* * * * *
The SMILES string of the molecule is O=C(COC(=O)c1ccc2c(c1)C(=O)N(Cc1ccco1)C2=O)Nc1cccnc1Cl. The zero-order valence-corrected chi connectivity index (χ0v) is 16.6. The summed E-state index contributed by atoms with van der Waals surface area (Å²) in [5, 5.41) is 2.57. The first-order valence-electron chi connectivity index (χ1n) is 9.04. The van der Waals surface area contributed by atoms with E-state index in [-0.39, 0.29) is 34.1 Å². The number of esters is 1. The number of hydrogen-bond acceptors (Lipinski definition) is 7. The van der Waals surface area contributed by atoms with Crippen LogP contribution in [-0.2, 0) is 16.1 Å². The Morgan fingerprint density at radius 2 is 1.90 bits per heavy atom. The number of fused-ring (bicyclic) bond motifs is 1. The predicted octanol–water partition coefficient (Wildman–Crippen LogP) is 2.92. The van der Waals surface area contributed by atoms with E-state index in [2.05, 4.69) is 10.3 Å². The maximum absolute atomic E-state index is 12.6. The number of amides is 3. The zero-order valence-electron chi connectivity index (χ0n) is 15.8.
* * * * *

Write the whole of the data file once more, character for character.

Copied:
The SMILES string of the molecule is O=C(COC(=O)c1ccc2c(c1)C(=O)N(Cc1ccco1)C2=O)Nc1cccnc1Cl. The zero-order valence-corrected chi connectivity index (χ0v) is 16.6. The summed E-state index contributed by atoms with van der Waals surface area (Å²) in [5, 5.41) is 2.57. The first-order valence-electron chi connectivity index (χ1n) is 9.04. The van der Waals surface area contributed by atoms with E-state index in [-0.39, 0.29) is 34.1 Å². The number of esters is 1. The number of hydrogen-bond acceptors (Lipinski definition) is 7. The van der Waals surface area contributed by atoms with Crippen LogP contribution in [-0.2, 0) is 16.1 Å². The Morgan fingerprint density at radius 2 is 1.90 bits per heavy atom. The number of fused-ring (bicyclic) bond motifs is 1. The predicted octanol–water partition coefficient (Wildman–Crippen LogP) is 2.92. The van der Waals surface area contributed by atoms with E-state index in [2.05, 4.69) is 10.3 Å². The maximum absolute atomic E-state index is 12.6. The number of amides is 3. The zero-order valence-electron chi connectivity index (χ0n) is 15.8.